Getting started in speaker building
Copyright 2015-18 © Troels Gravesen

 

Go to: CLIO   GEAR    LspCAD      Litterature

I'm not sponsored by any company or individual here, but this is some of the gear and literature I have used for making loudspeakers. The materials shown here will set you back some 2,000 US $ minimum to get started. Besides this you need a milliohm meter to measure driver Re accurately. These don't come cheap, usually around 400 US $. Click links or images to go to websites.

CLIO 12 Measuring Equipment   http://www.audiomatica.com/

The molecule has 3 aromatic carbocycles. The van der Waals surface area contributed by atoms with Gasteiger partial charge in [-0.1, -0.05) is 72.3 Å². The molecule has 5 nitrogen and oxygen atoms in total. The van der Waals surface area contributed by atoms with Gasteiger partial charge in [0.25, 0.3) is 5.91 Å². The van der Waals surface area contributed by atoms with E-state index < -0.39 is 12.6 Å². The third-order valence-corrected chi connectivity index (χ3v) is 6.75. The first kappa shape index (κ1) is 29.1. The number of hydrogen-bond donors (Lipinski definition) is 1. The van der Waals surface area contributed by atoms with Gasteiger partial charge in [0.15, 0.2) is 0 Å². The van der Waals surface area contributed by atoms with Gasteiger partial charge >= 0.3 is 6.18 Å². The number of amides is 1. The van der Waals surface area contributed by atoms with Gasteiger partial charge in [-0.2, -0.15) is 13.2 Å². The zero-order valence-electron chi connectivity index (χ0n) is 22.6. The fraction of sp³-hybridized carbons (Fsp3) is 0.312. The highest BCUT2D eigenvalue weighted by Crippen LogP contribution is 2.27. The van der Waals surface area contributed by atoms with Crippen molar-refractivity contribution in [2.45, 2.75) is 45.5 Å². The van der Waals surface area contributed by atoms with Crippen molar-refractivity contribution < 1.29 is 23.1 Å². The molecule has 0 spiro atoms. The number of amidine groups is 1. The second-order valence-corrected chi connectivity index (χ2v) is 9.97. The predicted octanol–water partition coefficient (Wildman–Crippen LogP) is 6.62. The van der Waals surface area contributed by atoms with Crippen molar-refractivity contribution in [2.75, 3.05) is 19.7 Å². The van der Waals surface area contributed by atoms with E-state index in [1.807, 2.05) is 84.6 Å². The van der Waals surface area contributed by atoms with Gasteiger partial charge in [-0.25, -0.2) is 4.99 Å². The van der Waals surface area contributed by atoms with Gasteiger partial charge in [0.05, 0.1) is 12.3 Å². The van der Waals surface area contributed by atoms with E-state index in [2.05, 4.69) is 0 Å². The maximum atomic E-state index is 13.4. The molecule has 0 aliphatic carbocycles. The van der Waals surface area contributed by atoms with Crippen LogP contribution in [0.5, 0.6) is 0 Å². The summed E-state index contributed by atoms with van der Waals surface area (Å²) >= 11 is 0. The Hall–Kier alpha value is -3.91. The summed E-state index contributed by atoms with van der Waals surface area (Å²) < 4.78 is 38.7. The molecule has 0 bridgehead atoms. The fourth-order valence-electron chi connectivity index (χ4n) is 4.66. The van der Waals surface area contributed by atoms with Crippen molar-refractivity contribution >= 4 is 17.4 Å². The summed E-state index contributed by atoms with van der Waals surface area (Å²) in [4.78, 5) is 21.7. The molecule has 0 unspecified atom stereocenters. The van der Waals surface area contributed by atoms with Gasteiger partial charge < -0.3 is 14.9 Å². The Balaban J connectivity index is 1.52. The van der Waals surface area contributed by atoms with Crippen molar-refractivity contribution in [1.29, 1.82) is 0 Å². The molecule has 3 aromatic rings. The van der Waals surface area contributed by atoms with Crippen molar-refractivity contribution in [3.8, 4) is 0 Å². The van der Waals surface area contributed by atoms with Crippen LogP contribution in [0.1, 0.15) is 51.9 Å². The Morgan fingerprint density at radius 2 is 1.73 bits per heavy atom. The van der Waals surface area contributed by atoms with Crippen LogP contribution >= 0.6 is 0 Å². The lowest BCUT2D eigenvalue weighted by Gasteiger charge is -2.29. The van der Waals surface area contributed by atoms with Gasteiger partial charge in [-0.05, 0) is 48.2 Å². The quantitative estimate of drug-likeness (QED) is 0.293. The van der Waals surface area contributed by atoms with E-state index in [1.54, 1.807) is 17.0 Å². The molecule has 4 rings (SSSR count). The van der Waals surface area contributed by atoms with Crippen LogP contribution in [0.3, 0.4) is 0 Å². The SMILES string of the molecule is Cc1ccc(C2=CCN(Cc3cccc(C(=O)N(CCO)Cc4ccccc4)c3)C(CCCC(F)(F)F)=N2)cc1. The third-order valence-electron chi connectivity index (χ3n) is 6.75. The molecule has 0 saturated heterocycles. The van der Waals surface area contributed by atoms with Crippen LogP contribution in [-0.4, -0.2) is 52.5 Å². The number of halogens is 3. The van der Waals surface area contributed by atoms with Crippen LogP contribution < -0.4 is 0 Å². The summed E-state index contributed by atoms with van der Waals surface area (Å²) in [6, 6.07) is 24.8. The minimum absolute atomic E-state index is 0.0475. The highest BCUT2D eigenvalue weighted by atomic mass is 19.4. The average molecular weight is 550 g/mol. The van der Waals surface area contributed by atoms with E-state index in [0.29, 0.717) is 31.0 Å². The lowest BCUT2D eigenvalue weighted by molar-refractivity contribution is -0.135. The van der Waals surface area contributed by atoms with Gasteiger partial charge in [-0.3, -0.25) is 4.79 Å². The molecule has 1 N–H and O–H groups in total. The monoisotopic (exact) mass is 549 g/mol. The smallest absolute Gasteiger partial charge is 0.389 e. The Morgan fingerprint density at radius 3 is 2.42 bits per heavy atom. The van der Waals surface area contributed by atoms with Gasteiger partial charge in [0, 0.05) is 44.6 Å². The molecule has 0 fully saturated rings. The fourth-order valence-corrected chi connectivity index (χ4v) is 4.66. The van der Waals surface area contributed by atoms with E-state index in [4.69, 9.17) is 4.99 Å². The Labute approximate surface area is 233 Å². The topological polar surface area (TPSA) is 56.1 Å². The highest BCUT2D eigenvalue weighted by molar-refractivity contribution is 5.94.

There used to be a long story on my CLIO equipment dating back more than ten years. It hasn't always been easy but I guess if you start from scratch these days, life should easier. That is, if you can find a laptop with a firewire port or a laptop allowing an express card with firewire connection. Check out all this carefully before ordering the CLIO system! I find it problematic that Audiomatica display the image above as though you just plug your CLIO FW into a laptop. Some customer service in terms of suitable laptops the CLIO FW would be nice. And they might have told you most likely will need a 12 V DC adaptor to run the CLIO box. If your laptop doesn't have a firewire port, then what PC Cards are suitable, etc., because PC Cards comes in a wide range of variants and you have to learn about IEEE 1394a and IEEE 1394b, etc. For the non-computer nerds, this takes quite some time and this is an ever changing world where things may change rapidly and what you think is safe for the foreseeable future may be extinct tomorrow. If you want to be on the safe side, I suggest the CLIO PCI card - but then we're no longer talking a portable CLIO - and that was one of my main reasons for buying the FW-version (05-05-2011: It appears Audiomatica has discontinued the PCI solution and there is no longer a Lite version). At the end of the day the - when working - CLIO-FW is an excellent tool. I enjoy the new applications and all the things that have been developed since version 6.52, and I find very few things I wish they would have kept from the old software.